Adam Fox’s strong start may lead to big Rangers extension



MONTREAL — The Rangers’ 2021-22 season has just begun, but Adam Fox has picked up right where he left off from his Norris Trophy-winning 2020-21 campaign and is inching closer to a massive contract extension.

The 23-year-old defenseman was brilliant at both ends of the ice in the Rangers’ home-opening 3-2 overtime loss to the Stars on Thursday night at Madison Square Garden, leading in shots on goal (six) and time on ice (25:00). Fox tied for a team-high 5:51 on the power play as part of the Rangers’ top man-advantage unit and also logged 1:19 shorthanded. His ability to make an impact in all situations is a driving force for the Rangers.

With Fox’s heavy workload, however, the Rangers run the risk of exhausting their No. 1 defenseman.

“I think 25 minutes is a fair game for him, the way he skates, he’s smooth, he’s a young player out there,” head coach Gerard Gallant said Saturday before the Rangers, in their first game in Canada since the 2019-20 bubble playoffs, faced the Canadiens at Bell Centre. “He’s not going to play 30 minutes, but there’s going to be a lot of games where he plays 25, 26 minutes, in that area — depends on situations, power plays, [penalty kills]. We’re not concerned at all.”

Adam Fox, battling for the puck with Luke Glendening during the Rangers' loss to the Flyers, likely will be in line for a big contract in offseason.
Adam Fox, battling for the puck with Luke Glendening during the Rangers’ loss to the Flyers, likely will be in line for a big contract in offseason.
NHLI via Getty Images

Fox scored his first goal of the season against the Stars, cutting the Rangers’ deficit to one at 8:53 of the second period, with a long wrist shot from the top of the zone after maintaining possession while circling.

“When he’s walking the blue line like that and getting them running around, it’s pretty fun being on the bench or being on the ice,” Chris Kreider said of Fox. “When you see that happening, you know you’ve got a pretty good chance of scoring.”

Gallant, regarding how Fox can keep pucks in the zone, said: “He’s on that blue line, and as a coach you’re saying, ‘Get it deep.’ But he makes that extra play, and 99 percent of the time, he makes the right one.”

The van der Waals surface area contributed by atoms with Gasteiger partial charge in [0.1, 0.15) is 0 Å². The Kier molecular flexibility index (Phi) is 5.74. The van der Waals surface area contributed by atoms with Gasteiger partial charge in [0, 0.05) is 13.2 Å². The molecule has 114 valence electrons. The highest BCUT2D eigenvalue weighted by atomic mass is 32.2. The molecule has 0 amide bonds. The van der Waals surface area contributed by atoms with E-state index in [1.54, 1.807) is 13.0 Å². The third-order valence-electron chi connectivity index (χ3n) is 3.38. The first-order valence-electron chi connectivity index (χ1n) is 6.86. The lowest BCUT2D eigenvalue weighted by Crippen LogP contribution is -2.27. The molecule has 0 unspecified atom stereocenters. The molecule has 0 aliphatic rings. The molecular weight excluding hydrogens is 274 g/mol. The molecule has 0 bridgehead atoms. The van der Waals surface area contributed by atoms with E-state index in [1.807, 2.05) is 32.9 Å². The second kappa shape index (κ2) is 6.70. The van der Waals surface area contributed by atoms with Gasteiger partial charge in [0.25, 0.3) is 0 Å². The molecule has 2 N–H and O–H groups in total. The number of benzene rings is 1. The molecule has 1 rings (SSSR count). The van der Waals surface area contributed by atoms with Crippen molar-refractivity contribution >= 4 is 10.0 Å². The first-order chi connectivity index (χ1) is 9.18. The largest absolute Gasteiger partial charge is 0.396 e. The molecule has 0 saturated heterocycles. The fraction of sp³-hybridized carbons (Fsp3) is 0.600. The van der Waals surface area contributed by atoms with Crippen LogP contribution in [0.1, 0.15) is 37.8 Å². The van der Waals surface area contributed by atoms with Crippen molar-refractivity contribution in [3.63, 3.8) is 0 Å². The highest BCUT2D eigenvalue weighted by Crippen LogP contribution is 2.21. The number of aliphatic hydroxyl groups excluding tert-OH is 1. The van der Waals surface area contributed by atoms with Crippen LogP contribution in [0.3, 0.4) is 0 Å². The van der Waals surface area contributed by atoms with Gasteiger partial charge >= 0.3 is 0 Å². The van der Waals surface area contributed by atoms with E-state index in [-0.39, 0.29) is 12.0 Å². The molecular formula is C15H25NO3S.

The Rangers know Fox is an elite No. 1 defenseman, but there are contract negotiations to be had. The Jericho, L.I., native is set to become a restricted free agent at the end of this season when his entry-level deal expires.

The current price-point for young top defensemen was established when the Avalanche’s Cale Makar, who won the Calder Trophy in 2020, inked a six-year extension over the summer at an average of $9 million per season. Ever since then, the range of Fox’s next deal has been clear.

Additionally, on Friday, Fox’s childhood friend and Long Beach native Charlie McAvoy became the fourth-highest-paid defenseman in the NHL after signing a contract extension with the Bruins that will pay him $76 million over the next eight years — at $9.5 million per — beginning next season. That contract certainly also will be taken under consideration during Fox’s negotiations.

After giving Mika Zibanejad a massive eight-year contract at $8.5 million per, however, the Rangers are expected to face some cap challenges in the coming season amid the NHL’s $81.5 million salary cap. It’s possible Fox will accept a team-friendly deal to ensure the Rangers can continue building around him, but the defenseman would also be well within his rights to aim at the $9.5 million-$10 million per range.

The Rangers likely would be in a tricky spot if that were to happen, considering how much money the organization already has wrapped up in players such as Zibanejad, Artemi Panarin ($11.642 million), Jacob Trouba ($8 million), Kreider ($6.5 million) and Igor Shesterkin ($5.666 million).


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